Tuesday, January 11, 2011
Saudis restore Al Johar to hotseat
There's none of this 'mutual consent' nonsense when it comes to parting company with your coach in Saudi Arabia. A 2-1 defeat at the hands of Syria in the opening match of the 2011 Asian Cup and the replacement of Jose Peseiro with Nassar Al Johar marked the 58th coaching change in the hottest of hotseats since 1957.
Saudi Football Association chief Prince Sultan Bin Fahd Bin Abdulaziz was fairly brutal in his post-match assessment. "It was necessary to correct these mistakes," said Abdulaziz. "He chose the wrong tactics for the game against Syria and a squad that was not suitable for the game. We needed to correct that. It was clear that the style he adopted against the Syrians paralyzed the players. This became clear during the match. We had to correct this mistake which is why we let him go."
When Abdulrazak Al Husein scored his and Syria's second after 63 minutes, Peseiro must have realized that his job was in danger. He had somehow stayed in the position after the failure to qualify for the 2010 World Cup, saved by the fact that he had taken over midway through the campaign at a time when things had taken a turn for the worse.
If you live by the Saudi scimitar then more often than not, you die by it and nobody knows that better than Al Johar who takes the helm for the fifth time and replaces the man who replaced him in February 2009. The Saudis are hoping that history repeats itself. In 2000, Al Johar stepped in at the same point of the same tournament to replace Milan Macala and took the Falcons all the way to the final. It is that version of the former Al Nasr star that the federation wants and not the one that was fired in February 2009 after successive defeats in qualification for the 2010 World Cup, or the one that was in charge when the Saudis lost 8-0 to Germany in 2002.
Back to 2011 and the Syria win and subsequent sacking ended the opening weekend of the Asian Cup in dramatic fashion. Saudi Arabia and Japan were not overly concerned about being drawn in the same group. The pair have won six of the last seven continental titles between them and felt that by the time they faced each other in the final match of the group, progression to the quarter-finals would have been assured after wins over outsiders Syria and Jordan.
But just before the Syrian shock, Japan managed to snatch a point against a resolute Jordan with a last-minute Maya Yoshida header. The VVV Venlo defender was the man who deflected the Hassan Abdel Fattah shot past his 'keeper in the first half but made amends in the dying seconds. Samurai Blue had dominated proceedings but struggled to put the ball in the net.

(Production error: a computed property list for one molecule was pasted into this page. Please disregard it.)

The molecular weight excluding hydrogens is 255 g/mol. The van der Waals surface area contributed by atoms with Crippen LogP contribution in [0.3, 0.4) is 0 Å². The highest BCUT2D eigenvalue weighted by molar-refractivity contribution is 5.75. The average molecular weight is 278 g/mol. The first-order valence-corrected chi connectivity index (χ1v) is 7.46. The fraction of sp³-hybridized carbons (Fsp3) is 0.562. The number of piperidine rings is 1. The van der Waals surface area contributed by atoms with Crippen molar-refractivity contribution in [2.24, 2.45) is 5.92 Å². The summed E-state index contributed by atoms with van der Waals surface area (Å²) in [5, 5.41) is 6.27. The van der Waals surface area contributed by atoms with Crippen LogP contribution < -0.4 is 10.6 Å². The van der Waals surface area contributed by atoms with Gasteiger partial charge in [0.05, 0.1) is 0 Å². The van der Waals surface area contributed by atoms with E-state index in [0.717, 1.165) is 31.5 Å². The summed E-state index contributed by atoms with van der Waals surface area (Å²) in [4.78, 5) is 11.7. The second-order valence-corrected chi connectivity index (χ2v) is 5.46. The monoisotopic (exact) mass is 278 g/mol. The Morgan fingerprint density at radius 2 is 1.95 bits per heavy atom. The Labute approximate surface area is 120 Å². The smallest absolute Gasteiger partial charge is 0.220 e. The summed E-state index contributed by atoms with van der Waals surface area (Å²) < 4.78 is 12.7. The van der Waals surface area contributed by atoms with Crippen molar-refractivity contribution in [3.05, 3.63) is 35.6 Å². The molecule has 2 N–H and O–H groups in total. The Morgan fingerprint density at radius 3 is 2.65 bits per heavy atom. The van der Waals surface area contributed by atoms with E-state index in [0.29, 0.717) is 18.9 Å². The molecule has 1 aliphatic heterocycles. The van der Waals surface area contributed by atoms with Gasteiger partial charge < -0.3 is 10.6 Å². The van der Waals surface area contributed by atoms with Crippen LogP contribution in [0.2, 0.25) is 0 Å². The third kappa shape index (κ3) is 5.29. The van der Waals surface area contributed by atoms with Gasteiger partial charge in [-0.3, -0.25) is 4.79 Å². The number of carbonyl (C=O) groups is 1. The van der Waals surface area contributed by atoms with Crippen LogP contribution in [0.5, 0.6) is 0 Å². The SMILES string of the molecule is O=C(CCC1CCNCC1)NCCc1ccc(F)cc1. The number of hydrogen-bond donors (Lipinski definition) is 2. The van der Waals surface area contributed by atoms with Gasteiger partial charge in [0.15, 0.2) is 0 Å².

With Jordan defending ever deeper, Japan's stars such as Keisuke Honda and Shinji Kagawa found themselves restricted to long-range efforts that did little to trouble the impressive Amer Sabbah in goal. As an Italian, coach Alberto Zaccheroni knows better than most that too much shouldn't be read into the opening games of tournaments. He also knows however that a repeat against Syria will not go down well at home.
Qatar are already at home and disappointed the 37,000 or so fans. With 15 minutes left, many of the locals had left, not giving the watching world, one waiting to seize upon any misstep in order to once again call into question the 2022 World Cup decision, the best first impression.
They get a second chance against China on matchday two. The East Asians joined Uzbekistan at the top of the group with a 2-0 win over Kuwait, benefitting from deflections and decisions on the way. It wasn't the smoothest of performances from a Chinese team derided as 'rough' by some Arabian newspapers but it will do for Gao Hongbo who will be reminding his young players that back in 2007, the team won their opener 5-1 but still failed to get to the next stage. The fact that Uzbekistan are once again the final group opponents hasn't gone unnoticed either.
In Group C, the two big boys picked up expected opening wins. Australia recorded up a 4-0 win over India that was as comfortable, and expected, as they come. The Bhangra Boys gave their all, though were not disgraced and were able to thank goalkeeper Subrata Paul for a very good performance. India are now focused on, if not trying to pick up a point then at least trying to keep the goals against column in single figures.
For the Aussies, tougher tests lie ahead in the shape of the South Koreans - who put on the best footballing display of the tournament to date in defeating Bahrain 2-1. Korea really should have been out of sight before a harsh late penalty given to the West Asian team and a mystifying late red card shown to defender Kwak Tae-hwi. But the two goals from Koo Ja-Cheol gave the young Taeguk Warriors a deserved win.
Their cousins from north of the 38th Parallel were much less impressive 24 hours later as North Korea drew 0-0 with UAE. Hong Yong Jo smacked an early penalty against the crossbar but after that the 2010 World Cup qualifiers rarely looked like scoring. UAE had the better chances but still didn't do enough in a poor advert for Asian football.
Fortunately, Iran and defending champions Iraq gave a much better showing shortly after in a vibrant clash that finished 2-1 in favour of the Persians. Younis Mahmoud rekindled memories of his 2007 heroics by putting Iraq ahead after just 12 minutes. It took Iran time to settle but just before the break, Gholamreza Rezaei equalized and then gave the Iranian fans a further treat with his walk away celebration full of Cantona-like insouciance. That was not the case as Iman Mobali's free-kick evaded everyone in the Iraqi defence and bounced into the net to remind Iraq that 2007 is ancient history as far as football is concerned.